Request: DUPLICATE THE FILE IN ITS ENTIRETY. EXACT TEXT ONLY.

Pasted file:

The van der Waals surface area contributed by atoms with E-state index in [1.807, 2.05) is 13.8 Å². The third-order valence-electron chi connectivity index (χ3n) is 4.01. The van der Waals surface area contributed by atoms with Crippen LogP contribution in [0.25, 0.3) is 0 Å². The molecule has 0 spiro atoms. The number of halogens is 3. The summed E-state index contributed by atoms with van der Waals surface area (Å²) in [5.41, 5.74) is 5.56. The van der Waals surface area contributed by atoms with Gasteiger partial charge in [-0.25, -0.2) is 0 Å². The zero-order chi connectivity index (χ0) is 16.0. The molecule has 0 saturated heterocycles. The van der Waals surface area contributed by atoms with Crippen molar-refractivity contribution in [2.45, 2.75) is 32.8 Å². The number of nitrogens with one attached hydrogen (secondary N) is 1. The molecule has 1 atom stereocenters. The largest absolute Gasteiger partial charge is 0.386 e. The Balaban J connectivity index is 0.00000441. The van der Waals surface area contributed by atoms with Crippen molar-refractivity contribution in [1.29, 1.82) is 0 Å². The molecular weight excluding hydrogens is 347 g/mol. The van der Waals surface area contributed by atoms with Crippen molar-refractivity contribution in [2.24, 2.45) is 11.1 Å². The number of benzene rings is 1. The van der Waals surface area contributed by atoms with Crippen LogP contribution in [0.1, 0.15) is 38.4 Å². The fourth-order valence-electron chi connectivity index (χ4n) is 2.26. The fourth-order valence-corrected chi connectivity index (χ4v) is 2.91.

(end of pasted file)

The van der Waals surface area contributed by atoms with E-state index in [1.807, 2.05) is 13.8 Å². The third-order valence-electron chi connectivity index (χ3n) is 4.01. The van der Waals surface area contributed by atoms with Crippen LogP contribution in [0.25, 0.3) is 0 Å². The molecule has 0 spiro atoms. The number of halogens is 3. The summed E-state index contributed by atoms with van der Waals surface area (Å²) in [5.41, 5.74) is 5.56. The van der Waals surface area contributed by atoms with Gasteiger partial charge in [-0.25, -0.2) is 0 Å². The zero-order chi connectivity index (χ0) is 16.0. The molecule has 0 saturated heterocycles. The van der Waals surface area contributed by atoms with Crippen molar-refractivity contribution in [2.45, 2.75) is 32.8 Å². The number of nitrogens with one attached hydrogen (secondary N) is 1. The molecule has 1 atom stereocenters. The largest absolute Gasteiger partial charge is 0.386 e. The Balaban J connectivity index is 0.00000441. The van der Waals surface area contributed by atoms with Crippen molar-refractivity contribution in [1.29, 1.82) is 0 Å². The molecular weight excluding hydrogens is 347 g/mol. The van der Waals surface area contributed by atoms with Crippen molar-refractivity contribution in [2.24, 2.45) is 11.1 Å². The number of benzene rings is 1. The van der Waals surface area contributed by atoms with Crippen LogP contribution in [0.1, 0.15) is 38.4 Å². The fourth-order valence-electron chi connectivity index (χ4n) is 2.26. The fourth-order valence-corrected chi connectivity index (χ4v) is 2.91.